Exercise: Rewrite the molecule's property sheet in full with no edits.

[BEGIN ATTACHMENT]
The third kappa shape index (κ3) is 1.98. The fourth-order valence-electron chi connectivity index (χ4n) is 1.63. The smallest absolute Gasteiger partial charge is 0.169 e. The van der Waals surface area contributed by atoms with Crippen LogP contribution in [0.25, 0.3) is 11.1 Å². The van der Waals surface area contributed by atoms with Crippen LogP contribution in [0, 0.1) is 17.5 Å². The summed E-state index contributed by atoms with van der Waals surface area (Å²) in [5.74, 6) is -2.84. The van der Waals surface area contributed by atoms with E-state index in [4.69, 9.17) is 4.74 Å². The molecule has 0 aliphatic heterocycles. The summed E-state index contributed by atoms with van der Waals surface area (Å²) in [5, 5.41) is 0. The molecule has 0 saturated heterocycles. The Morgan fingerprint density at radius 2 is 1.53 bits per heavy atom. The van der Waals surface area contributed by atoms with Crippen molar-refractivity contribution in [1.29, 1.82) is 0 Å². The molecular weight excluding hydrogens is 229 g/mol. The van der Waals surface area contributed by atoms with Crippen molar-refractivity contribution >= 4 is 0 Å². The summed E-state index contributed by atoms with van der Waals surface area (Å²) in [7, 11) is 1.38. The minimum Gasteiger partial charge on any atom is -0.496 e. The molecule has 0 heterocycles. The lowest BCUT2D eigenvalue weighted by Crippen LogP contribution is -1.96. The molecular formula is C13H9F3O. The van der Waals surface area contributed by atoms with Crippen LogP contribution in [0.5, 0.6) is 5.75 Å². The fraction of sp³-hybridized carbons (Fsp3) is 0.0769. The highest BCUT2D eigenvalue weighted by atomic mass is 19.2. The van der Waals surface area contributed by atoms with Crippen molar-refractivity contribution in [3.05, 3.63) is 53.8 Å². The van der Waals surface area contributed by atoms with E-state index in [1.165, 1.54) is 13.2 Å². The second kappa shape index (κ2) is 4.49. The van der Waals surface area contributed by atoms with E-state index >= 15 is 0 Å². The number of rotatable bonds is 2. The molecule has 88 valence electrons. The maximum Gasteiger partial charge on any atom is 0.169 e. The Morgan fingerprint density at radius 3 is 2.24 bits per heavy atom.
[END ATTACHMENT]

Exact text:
The third kappa shape index (κ3) is 1.98. The fourth-order valence-electron chi connectivity index (χ4n) is 1.63. The smallest absolute Gasteiger partial charge is 0.169 e. The van der Waals surface area contributed by atoms with Crippen LogP contribution in [0.25, 0.3) is 11.1 Å². The van der Waals surface area contributed by atoms with Crippen LogP contribution in [0, 0.1) is 17.5 Å². The summed E-state index contributed by atoms with van der Waals surface area (Å²) in [5.74, 6) is -2.84. The van der Waals surface area contributed by atoms with E-state index in [4.69, 9.17) is 4.74 Å². The molecule has 0 aliphatic heterocycles. The summed E-state index contributed by atoms with van der Waals surface area (Å²) in [5, 5.41) is 0. The molecule has 0 saturated heterocycles. The Morgan fingerprint density at radius 2 is 1.53 bits per heavy atom. The van der Waals surface area contributed by atoms with Crippen molar-refractivity contribution in [1.29, 1.82) is 0 Å². The molecular weight excluding hydrogens is 229 g/mol. The van der Waals surface area contributed by atoms with Crippen molar-refractivity contribution >= 4 is 0 Å². The summed E-state index contributed by atoms with van der Waals surface area (Å²) in [7, 11) is 1.38. The minimum Gasteiger partial charge on any atom is -0.496 e. The molecule has 0 heterocycles. The lowest BCUT2D eigenvalue weighted by Crippen LogP contribution is -1.96. The molecular formula is C13H9F3O. The van der Waals surface area contributed by atoms with Crippen LogP contribution in [0.5, 0.6) is 5.75 Å². The fraction of sp³-hybridized carbons (Fsp3) is 0.0769. The highest BCUT2D eigenvalue weighted by atomic mass is 19.2. The van der Waals surface area contributed by atoms with Crippen molar-refractivity contribution in [3.05, 3.63) is 53.8 Å². The van der Waals surface area contributed by atoms with E-state index in [1.165, 1.54) is 13.2 Å². The second kappa shape index (κ2) is 4.49. The van der Waals surface area contributed by atoms with E-state index >= 15 is 0 Å². The number of rotatable bonds is 2. The molecule has 88 valence electrons. The maximum Gasteiger partial charge on any atom is 0.169 e. The Morgan fingerprint density at radius 3 is 2.24 bits per heavy atom.